It seems that if they want to find out more about Belgium, Belgian readers ought to read The Wall Street Journal Europe. On Tuesday night the government of Belgian prime minister Wilfried Martens temporarily suspended King Baudouin's constitutional powers after the latter had refused to sign a law legalizing abortion voted on and approved by the lower house of the Belgian Parliament the previous Thursday. Before the law was approved by the Belgian upper house last fall, The Wall Street Journal Europe published an article in which I stated that King Baudouin would not sign the abortion bill. This had been confirmed to me by reliable sources (Paul Belien, Cutting to the Heart of Belgium, WSJ-E, 1 Nov. 1989).
A law in Belgium needs the approval of both houses of parliament and the king. The king never refuses to sign a democratically approved text, but in this case he had conscientious objections. King Baudouin is a Catholic with close links to the charismatic renewal movement and as such he sees abortion as a form of murder. Furthermore, he and his wife Queen Fabiola are childless and as a result care deeply for children. "For many years we struggled to fathom the meaning of this sorrow. But gradually we came to understand that, having no children ourselves, we have more room in our hearts for loving all, truly all children," the king told the nation some years ago.
A refusal on the part of the king to sign a democratically-approved law might, however, have severe consequences for Belgium's constitutional order. The king seems to have known this, and was prepared to take the risk. "I would sooner abdicate thatn legalize abortion," he said.
When, last October, I heard the news about the king's objections I informed my newspaper's editor-in-chief. He is the former spokesman of Prime Minister Martens, still belongs to the prime minister's inner circle, and often uses the newspaper as an instrument for the prime minister's Christian Democrat Party. The Belgian Christian Democrats, although they opposed the abortion law, were not prepared, for the sake of their socialist coalition partners, who favor abortion, to risk a government crisis over the issue.
My editor-in-chief was not interested in the story. The Wall Street Journal Europe, however, was. It ran my piece on the king's position and the looming constitutional dispute in Belgium in its November 1 issue.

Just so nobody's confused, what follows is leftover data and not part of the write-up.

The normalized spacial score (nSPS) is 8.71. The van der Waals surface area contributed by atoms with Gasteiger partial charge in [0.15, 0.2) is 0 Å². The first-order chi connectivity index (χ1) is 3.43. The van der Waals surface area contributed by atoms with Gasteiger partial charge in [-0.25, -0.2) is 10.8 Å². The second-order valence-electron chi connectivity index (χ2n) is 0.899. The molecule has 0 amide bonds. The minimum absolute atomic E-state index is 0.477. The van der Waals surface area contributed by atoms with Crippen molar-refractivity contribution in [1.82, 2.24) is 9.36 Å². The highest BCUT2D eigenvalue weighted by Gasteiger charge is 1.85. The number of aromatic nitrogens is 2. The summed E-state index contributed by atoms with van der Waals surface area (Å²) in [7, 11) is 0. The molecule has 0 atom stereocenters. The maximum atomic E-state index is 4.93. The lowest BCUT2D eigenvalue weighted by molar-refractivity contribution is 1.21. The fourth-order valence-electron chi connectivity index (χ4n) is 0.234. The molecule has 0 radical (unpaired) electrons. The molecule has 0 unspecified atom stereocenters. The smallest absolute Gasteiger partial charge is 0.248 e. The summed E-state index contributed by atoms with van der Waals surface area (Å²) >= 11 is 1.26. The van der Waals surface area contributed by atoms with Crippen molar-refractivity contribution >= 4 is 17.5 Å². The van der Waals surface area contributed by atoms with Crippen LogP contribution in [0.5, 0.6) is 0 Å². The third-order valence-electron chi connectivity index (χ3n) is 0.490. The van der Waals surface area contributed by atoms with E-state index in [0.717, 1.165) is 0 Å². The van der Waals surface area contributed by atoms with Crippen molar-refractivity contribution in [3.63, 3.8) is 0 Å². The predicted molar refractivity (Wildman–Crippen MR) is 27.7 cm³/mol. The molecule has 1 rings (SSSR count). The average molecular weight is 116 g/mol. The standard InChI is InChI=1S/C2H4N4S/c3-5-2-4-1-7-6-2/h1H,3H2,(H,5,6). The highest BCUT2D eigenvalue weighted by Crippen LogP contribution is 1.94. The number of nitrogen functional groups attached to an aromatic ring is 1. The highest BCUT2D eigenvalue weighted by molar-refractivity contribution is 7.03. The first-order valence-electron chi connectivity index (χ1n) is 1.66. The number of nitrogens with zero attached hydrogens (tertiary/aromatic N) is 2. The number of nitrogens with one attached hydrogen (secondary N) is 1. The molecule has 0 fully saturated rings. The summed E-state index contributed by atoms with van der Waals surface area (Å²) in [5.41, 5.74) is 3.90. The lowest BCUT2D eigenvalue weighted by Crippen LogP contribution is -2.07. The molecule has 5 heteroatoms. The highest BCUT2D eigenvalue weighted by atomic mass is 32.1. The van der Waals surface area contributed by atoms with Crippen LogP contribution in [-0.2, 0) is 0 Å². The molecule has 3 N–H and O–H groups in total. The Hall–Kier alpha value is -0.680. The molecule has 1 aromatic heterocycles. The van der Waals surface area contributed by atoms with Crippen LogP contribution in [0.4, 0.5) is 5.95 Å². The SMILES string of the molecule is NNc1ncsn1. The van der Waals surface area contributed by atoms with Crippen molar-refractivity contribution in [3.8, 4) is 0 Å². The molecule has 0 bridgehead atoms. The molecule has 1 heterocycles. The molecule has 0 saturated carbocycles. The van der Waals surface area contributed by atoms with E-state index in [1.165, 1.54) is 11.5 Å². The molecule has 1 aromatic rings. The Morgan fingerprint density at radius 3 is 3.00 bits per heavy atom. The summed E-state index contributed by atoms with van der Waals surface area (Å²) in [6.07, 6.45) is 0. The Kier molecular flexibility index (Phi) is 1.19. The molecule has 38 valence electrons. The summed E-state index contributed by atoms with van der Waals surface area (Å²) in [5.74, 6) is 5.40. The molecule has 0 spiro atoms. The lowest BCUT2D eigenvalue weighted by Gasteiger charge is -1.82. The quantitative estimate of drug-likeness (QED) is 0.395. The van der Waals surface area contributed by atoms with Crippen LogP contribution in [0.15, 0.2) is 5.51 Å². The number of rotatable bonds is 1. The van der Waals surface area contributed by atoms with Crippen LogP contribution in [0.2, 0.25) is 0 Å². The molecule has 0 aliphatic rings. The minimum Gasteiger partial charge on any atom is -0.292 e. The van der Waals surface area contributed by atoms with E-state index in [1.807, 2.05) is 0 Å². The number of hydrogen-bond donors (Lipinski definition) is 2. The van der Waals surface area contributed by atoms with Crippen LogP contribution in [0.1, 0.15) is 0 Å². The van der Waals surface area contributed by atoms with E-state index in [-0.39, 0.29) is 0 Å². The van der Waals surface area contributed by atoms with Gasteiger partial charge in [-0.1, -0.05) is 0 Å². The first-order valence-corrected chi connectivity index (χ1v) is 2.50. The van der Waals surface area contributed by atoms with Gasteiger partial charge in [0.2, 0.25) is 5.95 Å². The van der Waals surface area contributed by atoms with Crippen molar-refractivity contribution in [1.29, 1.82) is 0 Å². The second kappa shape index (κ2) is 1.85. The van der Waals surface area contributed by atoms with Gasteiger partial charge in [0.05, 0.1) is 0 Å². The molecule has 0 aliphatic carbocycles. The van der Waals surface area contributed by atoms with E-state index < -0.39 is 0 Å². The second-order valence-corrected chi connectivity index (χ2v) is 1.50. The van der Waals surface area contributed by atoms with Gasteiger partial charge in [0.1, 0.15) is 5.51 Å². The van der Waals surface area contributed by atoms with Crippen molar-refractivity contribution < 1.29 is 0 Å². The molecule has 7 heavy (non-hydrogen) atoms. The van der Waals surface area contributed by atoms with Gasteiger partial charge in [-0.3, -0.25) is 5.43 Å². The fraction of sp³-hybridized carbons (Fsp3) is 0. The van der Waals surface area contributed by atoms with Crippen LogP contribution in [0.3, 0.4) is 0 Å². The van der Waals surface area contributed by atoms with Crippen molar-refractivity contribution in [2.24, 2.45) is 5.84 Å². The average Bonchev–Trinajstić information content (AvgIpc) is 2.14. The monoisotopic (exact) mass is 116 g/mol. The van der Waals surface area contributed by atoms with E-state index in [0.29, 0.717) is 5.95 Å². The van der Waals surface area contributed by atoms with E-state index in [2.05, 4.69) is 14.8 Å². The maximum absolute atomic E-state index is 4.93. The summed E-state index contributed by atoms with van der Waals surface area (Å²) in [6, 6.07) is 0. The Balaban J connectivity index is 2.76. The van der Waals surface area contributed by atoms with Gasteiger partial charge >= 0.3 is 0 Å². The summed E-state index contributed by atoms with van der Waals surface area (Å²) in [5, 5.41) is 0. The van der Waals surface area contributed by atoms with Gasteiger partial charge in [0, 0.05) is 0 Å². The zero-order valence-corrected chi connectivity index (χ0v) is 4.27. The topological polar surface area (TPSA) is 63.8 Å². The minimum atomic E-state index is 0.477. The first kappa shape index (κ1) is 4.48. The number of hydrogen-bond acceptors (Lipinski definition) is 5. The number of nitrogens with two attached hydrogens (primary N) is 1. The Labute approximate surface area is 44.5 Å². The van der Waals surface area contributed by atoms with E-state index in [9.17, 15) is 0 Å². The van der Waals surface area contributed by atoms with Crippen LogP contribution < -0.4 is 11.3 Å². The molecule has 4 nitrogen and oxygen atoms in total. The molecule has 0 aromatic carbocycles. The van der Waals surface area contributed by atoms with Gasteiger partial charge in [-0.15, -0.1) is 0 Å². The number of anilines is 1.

The Belgian newspapers made no mention of the king's stand. They apparently considered the position of the Belgian head of state to be something the Belgians should not be informed of. The Christian newspapers all wanted to keep the news down, as they all have close links to the Christian Democratic Party. The socialist and liberal newspapers did not like the news as they favored the abortion legislation. And Belgium has no neutral newspapers, free of political partisanship. Which is why for many Belgians the news of the king's refusal to sign the law might have come as a surprise.
After the Journal ran my article, my editor-in-chief told me I could no longer write for foreign publications as a journalist of his newspaper.
I did make one false prediction, however, in my article for the Journal. I concluded that the king's refusal might lead to a constitutional crisis. This did not happen. The politicians just ignored the constitution. Mr. Martens simply suspended the king's powers for a day or two and had the government sign the abortion law instead. In order to do this the government invoked Article 82 of the Belgian constitution which had earlier been used during World War II when the king was in the hands of the enemy - the Nazis - and the government had taken over the king's powers. Apparently, the government supposes that the king is in the hands of the enemy again - not the Nazis but his own conscience.
After the publication of the above article, I was sacked by my newspaper. On 11 April 1990 The Wall Street Journal Europe ran the following editorial: